New Manager Pitfalls: How to Avoid Them and Succeed in a Leadership Role

Claim your free copy of this training guide now and give your newly promoted managers an overview of what it takes to achieve leadership success. This report covers:

  • The single most common mistake new managers make
  • A key insight that will help new managers frame their new role and avoid rookie pitfalls
  • What it really takes to make the transition from the front line to management
  • The ultimate blunder that causes new managers to lose all credibility with their team — and top management
New Manager Pitfalls: How to Avoid Them and Succeed in a Leadership Role

Why are we giving all of this for free? Because it’s the best way we know to introduce you to a new approach to leadership and management training.

Here’s how it works: Request access now and we’ll email you a user name and password that gives you instant access to the Leadership & Management Learning Center. There you’ll find your free training video and a collection of other training resources for supervisors and managers. You’ll have unlimited trial access to this powerful library of e-learning modules, reports and fast-read articles.

The truth about leadership

Most new managers get promoted because they’re strong performers. But that doesn’t mean they have the skills they need to lead people.

They may know how to get things done on their own, but they don’t necessarily have what it takes to get results through other people – and motivate them to be top performers.

The question is, how do you get them started on the right foot? How can you be sure new managers understand their new role? How can you make sure they “get” the company’s culture, values, and – even more important – gain the trust and confidence of those around them?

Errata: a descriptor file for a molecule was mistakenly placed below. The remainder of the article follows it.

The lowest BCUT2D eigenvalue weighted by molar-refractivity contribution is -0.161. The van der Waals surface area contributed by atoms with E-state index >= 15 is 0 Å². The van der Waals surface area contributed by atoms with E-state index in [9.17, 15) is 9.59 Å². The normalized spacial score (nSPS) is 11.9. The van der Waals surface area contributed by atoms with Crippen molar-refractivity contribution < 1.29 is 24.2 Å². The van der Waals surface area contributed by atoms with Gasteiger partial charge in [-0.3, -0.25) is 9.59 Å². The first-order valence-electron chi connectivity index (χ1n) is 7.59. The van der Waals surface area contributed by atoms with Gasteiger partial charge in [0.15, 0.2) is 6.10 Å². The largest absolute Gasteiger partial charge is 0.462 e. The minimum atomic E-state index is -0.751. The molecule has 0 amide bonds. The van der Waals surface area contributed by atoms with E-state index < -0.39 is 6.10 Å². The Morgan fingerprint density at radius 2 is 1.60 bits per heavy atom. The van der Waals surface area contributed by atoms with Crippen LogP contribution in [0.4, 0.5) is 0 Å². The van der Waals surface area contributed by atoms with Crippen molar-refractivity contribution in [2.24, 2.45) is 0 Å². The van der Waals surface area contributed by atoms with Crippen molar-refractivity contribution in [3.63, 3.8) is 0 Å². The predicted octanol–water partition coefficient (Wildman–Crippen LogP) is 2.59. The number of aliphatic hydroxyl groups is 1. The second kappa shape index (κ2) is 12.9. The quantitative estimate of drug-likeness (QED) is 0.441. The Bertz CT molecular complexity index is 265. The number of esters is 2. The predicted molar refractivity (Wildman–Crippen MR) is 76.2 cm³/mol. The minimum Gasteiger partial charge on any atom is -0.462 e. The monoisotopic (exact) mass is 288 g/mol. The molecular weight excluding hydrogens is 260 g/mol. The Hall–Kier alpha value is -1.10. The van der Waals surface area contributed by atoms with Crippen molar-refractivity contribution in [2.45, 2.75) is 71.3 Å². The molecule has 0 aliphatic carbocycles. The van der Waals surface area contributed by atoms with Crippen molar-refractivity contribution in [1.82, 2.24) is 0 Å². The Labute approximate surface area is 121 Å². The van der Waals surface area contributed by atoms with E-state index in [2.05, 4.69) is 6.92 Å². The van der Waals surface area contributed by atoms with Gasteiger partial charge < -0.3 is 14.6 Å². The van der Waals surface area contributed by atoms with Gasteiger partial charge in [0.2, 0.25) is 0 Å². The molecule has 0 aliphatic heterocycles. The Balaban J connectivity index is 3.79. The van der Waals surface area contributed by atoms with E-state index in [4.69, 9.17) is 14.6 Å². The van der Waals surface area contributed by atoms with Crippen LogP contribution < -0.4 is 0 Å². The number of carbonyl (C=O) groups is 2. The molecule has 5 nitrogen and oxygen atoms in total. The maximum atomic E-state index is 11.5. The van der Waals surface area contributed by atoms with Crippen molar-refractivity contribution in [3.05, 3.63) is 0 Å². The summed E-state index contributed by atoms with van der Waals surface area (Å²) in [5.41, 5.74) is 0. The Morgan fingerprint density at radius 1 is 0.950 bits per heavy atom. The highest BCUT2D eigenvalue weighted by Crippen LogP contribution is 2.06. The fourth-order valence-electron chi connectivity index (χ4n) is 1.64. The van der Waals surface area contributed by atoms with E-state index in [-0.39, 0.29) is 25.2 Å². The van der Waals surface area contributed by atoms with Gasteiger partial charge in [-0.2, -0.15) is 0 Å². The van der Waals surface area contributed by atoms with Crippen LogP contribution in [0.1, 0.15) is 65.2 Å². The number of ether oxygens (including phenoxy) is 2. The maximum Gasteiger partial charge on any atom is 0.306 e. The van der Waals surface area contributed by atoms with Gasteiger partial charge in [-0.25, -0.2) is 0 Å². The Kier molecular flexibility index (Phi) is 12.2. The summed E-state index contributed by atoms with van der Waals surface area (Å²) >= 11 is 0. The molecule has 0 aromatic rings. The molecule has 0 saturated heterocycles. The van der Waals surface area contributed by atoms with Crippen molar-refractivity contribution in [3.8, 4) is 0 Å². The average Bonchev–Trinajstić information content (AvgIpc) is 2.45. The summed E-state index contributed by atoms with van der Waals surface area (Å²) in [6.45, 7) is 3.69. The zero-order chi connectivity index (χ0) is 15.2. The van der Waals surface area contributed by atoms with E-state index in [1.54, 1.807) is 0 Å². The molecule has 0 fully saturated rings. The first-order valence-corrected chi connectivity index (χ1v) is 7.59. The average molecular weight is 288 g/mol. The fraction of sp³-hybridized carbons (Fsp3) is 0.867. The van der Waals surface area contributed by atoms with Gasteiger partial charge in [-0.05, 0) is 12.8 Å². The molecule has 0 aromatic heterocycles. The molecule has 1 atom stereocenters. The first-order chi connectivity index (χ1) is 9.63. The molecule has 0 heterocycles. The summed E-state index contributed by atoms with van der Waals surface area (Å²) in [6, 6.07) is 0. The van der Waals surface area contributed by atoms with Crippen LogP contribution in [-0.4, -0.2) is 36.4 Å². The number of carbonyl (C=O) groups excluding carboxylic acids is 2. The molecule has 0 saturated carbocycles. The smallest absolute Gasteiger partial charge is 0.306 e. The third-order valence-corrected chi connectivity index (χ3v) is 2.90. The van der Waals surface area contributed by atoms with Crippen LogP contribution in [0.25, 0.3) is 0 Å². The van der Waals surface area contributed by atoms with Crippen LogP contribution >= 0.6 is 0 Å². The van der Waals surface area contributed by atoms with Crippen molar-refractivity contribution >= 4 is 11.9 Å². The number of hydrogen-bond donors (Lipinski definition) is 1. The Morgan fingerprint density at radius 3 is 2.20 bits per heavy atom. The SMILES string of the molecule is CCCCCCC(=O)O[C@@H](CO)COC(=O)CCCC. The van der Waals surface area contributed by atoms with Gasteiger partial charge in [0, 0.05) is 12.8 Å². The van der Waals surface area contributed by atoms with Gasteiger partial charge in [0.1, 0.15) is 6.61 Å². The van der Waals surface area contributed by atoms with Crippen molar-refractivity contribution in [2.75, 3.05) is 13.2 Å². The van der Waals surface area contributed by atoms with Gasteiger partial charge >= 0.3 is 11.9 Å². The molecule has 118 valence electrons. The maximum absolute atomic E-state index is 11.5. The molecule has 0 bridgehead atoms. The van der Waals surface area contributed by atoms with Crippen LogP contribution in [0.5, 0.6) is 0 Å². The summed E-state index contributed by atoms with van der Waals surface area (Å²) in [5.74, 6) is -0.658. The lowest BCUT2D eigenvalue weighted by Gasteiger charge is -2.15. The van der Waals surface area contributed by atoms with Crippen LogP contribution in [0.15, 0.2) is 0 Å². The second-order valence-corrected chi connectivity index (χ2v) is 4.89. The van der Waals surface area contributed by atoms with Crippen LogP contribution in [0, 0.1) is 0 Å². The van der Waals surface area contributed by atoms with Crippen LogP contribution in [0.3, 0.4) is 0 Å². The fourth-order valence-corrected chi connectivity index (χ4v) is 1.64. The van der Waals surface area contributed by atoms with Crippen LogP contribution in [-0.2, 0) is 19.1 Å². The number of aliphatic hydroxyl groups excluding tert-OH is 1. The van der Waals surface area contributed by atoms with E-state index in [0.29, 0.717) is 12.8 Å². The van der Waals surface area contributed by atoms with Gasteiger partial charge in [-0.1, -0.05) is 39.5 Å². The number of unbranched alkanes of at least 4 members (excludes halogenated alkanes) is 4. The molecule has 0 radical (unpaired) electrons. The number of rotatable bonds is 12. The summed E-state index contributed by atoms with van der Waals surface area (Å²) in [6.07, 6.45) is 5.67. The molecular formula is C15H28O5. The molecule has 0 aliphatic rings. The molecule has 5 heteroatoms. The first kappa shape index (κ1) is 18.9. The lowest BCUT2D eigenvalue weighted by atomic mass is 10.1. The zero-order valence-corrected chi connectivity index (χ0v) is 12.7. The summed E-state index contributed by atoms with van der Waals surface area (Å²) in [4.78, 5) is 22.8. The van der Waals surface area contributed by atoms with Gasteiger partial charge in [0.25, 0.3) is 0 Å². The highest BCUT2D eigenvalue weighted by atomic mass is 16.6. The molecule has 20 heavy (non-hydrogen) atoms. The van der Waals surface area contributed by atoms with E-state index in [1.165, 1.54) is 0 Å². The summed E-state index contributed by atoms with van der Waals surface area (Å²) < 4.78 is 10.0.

New Manager Pitfalls: How to Avoid Them and Succeed in a Leadership Role is a powerful tool to help newly promoted leaders on their journey. Get your copy today.

New Manager Mistake #1: Trying to be “One of the Gang”

The most common mistake new managers make is that they think they’re still “one of the gang.” They think they can talk and act with rank-and-file employees the same way as before. But they can’t. That’s a harsh reality. It’s one reason many good employees have no interest in management — and a top reason new managers fail.

Because they represent the company, new managers are constantly “on stage.” Everyone on their team – and elsewhere in the company – is watching and listening. Everything they say and do is amplified. If they contradict the company values and culture, they can create tremendous problems and confusion. A new manager that does so consistently, will erode his or her credibility and effectiveness as a manager.

Acess your free video and get more information about where new managers go wrong.

Mistake #2: Failure to gain the confidence of higher ups

Managers rise to the next stage in their management careers only if they can gain the confidence of senior management.

  • Have they genuinely internalized company values?
  • Can they communicate those values to others?
  • Are they credible in their role as the “face of the company”?

For example, in a culture where hitting deadlines is a core value important to the CEO, a new manager cannot afford to tolerate excuses about missed deadlines. A new manager needs to quickly “take ownership” and use their own sense of urgency and accountability to get results. They need to behave just the way the CEO would.

Mistake #3: Lack of discretion

Top executives must be 100% confident that a new manager can be trusted. As a member of the management team, managers are privy to sensitive information. We’re not talking about anything nefarious or illegal. Perhaps a new product is doing exceedingly well and the company wants to keep that quiet for a while. Maybe the CEO’s decided to step down, which could cause chaos with investors and other stakeholders if it weren’t announced in a well-planned communications campaign.

You know many mistakes managers make can be overcome with training and effective coaching. Every day there are “teachable moments” new managers can learn from. Over time, credibility can be restored.

But a lapse of discretion can be terminal. For starters, the consequences are often extremely damaging. The main reason is that it’s a breach of trust, and trust is very difficult, if not impossible, to restore.

Learn more about what newly promoted managers need to know to be successful. Access New Manager Pitfalls: How to Avoid Them and Succeed in a Leadership Role as part of a free trial to the Leadership & Management Rapid Learning Center

Sincerely,

Steve Meyer
Stephen Meyer
CEO, Rapid Learning Institute

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